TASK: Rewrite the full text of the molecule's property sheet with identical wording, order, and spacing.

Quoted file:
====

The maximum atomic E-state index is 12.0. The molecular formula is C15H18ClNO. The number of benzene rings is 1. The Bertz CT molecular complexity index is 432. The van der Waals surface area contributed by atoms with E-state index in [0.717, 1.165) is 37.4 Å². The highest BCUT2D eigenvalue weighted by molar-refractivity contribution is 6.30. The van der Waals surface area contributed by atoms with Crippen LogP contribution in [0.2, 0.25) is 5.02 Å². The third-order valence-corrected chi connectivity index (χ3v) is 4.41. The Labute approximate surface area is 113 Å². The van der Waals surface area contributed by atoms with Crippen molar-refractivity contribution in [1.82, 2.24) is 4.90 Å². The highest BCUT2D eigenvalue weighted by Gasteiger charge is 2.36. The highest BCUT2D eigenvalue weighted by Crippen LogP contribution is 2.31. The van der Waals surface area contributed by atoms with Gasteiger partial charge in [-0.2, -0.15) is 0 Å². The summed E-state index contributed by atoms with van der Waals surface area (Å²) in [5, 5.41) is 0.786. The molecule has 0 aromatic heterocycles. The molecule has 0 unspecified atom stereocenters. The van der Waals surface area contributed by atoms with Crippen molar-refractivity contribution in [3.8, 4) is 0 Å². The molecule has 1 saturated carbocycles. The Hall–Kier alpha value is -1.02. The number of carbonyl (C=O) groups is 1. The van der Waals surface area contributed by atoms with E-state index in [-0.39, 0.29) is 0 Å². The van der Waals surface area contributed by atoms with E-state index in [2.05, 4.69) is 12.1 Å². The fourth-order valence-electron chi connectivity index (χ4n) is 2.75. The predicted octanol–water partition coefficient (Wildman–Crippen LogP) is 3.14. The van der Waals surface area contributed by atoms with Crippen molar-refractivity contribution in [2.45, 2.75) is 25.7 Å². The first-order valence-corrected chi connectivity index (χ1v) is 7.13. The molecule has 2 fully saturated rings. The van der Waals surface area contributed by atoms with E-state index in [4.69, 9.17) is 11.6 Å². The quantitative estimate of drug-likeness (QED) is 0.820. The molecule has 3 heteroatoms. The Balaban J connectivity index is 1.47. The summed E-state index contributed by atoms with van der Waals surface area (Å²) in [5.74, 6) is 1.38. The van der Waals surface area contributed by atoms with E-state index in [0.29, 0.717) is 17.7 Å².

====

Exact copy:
The maximum atomic E-state index is 12.0. The molecular formula is C15H18ClNO. The number of benzene rings is 1. The Bertz CT molecular complexity index is 432. The van der Waals surface area contributed by atoms with E-state index in [0.717, 1.165) is 37.4 Å². The highest BCUT2D eigenvalue weighted by molar-refractivity contribution is 6.30. The van der Waals surface area contributed by atoms with Crippen LogP contribution in [0.2, 0.25) is 5.02 Å². The third-order valence-corrected chi connectivity index (χ3v) is 4.41. The Labute approximate surface area is 113 Å². The van der Waals surface area contributed by atoms with Crippen molar-refractivity contribution in [1.82, 2.24) is 4.90 Å². The highest BCUT2D eigenvalue weighted by Gasteiger charge is 2.36. The highest BCUT2D eigenvalue weighted by Crippen LogP contribution is 2.31. The van der Waals surface area contributed by atoms with Gasteiger partial charge in [-0.2, -0.15) is 0 Å². The summed E-state index contributed by atoms with van der Waals surface area (Å²) in [5, 5.41) is 0.786. The molecule has 0 aromatic heterocycles. The molecule has 0 unspecified atom stereocenters. The van der Waals surface area contributed by atoms with Crippen molar-refractivity contribution in [3.8, 4) is 0 Å². The molecule has 1 saturated carbocycles. The Hall–Kier alpha value is -1.02. The number of carbonyl (C=O) groups is 1. The van der Waals surface area contributed by atoms with E-state index in [-0.39, 0.29) is 0 Å². The van der Waals surface area contributed by atoms with E-state index in [2.05, 4.69) is 12.1 Å². The fourth-order valence-electron chi connectivity index (χ4n) is 2.75. The predicted octanol–water partition coefficient (Wildman–Crippen LogP) is 3.14. The van der Waals surface area contributed by atoms with Crippen molar-refractivity contribution in [2.45, 2.75) is 25.7 Å². The first-order valence-corrected chi connectivity index (χ1v) is 7.13. The molecule has 2 fully saturated rings. The van der Waals surface area contributed by atoms with E-state index in [4.69, 9.17) is 11.6 Å². The quantitative estimate of drug-likeness (QED) is 0.820. The molecule has 3 heteroatoms. The Balaban J connectivity index is 1.47. The summed E-state index contributed by atoms with van der Waals surface area (Å²) in [5.74, 6) is 1.38. The van der Waals surface area contributed by atoms with E-state index in [0.29, 0.717) is 17.7 Å².